The Fourth of Advent has flown by, but the highest peak of the festive season has yet to be conquered. Some are already waiting for presents, some are finishing up the last of their work, but we all know what the Christmas season usually has in store for us – plenty of gatherings, accompanied by sumptuous feasts of dishes that our souls have been craving all year.

This, of course, carries with it the risk of overeating. None of us wants to spend the whole holiday season in a figurative “food coma”, but at the end of the evening, when we lie on the couch or in bed with a bloated stomach, we often have to admit that we’ve overindulged again.

We all know what we should and could do to feel better, but to help us enjoy good food and avoid thoughts of a quick diet in January, let’s review the basics before we head to the kitchen. Tips by Fitlap.ee nutritionist Irina Tamme.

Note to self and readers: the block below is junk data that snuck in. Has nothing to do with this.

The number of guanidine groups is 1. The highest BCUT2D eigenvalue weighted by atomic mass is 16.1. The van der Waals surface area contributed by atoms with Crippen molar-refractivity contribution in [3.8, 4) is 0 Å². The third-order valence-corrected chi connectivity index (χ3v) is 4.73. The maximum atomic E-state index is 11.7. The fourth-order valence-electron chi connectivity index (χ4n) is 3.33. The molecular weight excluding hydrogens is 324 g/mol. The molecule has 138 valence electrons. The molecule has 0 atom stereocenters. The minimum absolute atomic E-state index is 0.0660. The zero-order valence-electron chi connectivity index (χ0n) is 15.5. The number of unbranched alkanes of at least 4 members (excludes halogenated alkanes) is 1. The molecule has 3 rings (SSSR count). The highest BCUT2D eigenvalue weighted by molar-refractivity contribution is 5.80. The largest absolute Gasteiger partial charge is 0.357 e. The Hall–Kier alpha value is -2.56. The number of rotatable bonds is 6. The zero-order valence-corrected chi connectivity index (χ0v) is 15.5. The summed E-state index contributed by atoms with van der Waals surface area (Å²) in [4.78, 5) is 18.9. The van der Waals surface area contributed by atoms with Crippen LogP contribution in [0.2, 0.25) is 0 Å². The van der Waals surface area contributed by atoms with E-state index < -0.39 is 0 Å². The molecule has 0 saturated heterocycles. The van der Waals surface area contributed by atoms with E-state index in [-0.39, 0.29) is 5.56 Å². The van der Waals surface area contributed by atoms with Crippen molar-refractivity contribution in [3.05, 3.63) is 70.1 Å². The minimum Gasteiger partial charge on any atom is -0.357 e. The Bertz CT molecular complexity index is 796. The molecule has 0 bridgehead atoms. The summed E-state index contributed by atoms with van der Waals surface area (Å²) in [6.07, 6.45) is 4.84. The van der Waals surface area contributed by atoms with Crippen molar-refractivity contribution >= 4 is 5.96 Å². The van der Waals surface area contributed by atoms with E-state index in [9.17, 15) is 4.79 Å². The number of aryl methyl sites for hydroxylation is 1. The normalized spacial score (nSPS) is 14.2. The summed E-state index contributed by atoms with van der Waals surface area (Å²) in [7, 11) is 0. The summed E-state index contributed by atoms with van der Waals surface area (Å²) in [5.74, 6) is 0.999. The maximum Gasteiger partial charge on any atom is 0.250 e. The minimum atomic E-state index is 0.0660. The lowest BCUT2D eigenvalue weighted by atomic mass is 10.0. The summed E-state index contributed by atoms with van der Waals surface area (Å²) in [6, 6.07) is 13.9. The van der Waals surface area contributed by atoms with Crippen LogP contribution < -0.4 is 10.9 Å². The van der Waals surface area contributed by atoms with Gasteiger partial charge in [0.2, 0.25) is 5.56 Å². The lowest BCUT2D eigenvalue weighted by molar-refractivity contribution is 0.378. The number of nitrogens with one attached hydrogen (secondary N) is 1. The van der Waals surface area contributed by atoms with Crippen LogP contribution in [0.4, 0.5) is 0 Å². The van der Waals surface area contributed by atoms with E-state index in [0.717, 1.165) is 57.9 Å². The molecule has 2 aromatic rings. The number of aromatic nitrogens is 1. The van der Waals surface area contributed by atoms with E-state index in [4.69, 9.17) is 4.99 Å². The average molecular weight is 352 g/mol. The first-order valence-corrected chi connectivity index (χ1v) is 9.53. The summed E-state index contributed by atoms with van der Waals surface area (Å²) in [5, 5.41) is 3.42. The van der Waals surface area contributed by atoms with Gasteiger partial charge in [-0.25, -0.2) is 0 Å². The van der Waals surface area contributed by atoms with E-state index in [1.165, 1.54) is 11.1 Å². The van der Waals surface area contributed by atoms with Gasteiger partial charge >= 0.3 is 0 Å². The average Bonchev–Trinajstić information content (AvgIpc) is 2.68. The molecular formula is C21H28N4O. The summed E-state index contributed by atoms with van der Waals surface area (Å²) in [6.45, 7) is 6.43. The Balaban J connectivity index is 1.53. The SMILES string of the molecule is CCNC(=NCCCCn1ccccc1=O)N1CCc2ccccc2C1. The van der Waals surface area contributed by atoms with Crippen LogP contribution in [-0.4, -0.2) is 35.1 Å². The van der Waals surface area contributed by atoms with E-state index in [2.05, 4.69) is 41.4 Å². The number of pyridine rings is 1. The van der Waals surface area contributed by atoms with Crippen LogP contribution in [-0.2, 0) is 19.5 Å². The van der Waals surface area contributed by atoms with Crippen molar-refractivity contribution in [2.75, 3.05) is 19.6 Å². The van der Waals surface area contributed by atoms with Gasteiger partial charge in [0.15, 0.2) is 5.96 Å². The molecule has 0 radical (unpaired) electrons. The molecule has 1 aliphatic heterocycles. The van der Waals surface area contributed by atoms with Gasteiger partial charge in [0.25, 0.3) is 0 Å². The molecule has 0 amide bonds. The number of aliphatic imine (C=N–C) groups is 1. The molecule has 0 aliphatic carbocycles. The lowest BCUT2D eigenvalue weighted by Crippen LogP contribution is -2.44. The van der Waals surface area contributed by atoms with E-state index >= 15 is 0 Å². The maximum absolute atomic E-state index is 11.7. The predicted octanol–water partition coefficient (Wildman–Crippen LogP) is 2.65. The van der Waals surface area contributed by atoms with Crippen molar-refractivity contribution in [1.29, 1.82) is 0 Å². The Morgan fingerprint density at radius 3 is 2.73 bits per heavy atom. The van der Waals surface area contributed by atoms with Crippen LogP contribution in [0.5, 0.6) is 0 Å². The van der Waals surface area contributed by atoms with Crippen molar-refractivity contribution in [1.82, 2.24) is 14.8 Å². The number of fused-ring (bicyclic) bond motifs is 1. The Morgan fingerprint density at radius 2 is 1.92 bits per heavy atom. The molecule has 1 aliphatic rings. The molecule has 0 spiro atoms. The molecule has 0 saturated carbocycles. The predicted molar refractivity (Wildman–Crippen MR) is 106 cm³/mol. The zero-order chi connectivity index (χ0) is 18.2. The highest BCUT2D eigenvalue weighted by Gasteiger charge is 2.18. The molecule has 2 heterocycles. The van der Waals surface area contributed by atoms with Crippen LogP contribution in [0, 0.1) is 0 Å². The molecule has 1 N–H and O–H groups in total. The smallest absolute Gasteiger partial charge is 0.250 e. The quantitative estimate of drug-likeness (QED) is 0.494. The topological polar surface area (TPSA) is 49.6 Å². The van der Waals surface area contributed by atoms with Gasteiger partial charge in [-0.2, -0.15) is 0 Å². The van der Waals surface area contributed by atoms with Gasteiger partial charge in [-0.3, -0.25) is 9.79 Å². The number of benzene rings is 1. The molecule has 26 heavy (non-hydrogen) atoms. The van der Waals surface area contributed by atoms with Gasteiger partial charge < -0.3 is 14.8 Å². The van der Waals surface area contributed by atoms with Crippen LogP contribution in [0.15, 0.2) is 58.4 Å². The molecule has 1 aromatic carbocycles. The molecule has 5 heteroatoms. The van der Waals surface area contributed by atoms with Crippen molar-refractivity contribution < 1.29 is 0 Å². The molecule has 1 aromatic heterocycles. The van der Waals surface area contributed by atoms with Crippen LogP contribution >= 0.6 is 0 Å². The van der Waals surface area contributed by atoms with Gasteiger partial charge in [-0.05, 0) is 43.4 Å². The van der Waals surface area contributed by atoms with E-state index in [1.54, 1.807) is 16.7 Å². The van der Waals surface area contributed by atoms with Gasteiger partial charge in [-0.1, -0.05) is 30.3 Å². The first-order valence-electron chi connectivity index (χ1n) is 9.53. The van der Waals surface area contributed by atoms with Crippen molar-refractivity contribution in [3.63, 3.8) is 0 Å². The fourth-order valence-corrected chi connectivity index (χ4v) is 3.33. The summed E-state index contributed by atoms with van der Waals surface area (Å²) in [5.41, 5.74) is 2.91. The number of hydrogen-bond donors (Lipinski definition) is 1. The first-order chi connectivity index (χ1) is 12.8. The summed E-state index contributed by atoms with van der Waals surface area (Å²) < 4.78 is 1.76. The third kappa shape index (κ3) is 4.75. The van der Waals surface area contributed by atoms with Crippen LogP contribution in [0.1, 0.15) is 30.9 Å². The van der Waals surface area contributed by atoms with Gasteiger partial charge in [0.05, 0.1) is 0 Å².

Christmas dinner is part of the tradition, but …

According to Irina Tamme, Christmas is too much considered as an eating festival. “People are already afraid of sitting around the table at Christmas and eating and eating,” she says.

Tamme says that, of course, food is a part of culture, and Christmas is certainly about traditional foods, but more could be said about what fun things to do with loved ones at Christmas or what traditions to follow.

“Food is an important part of the Christmas holidays, but not everything has to revolve around it. In fact, not everything on the road needs to be greasy and not everything needs to be prepared in huge quantities,” says Tamme.

According to her, Estonians’ eating habits have changed a little at Christmas. Of course, they still stick to traditional recipes, which are not absent from the Christmas table, but they still want to test their skills and their senses with new and exciting dishes, and give lighter dishes a chance.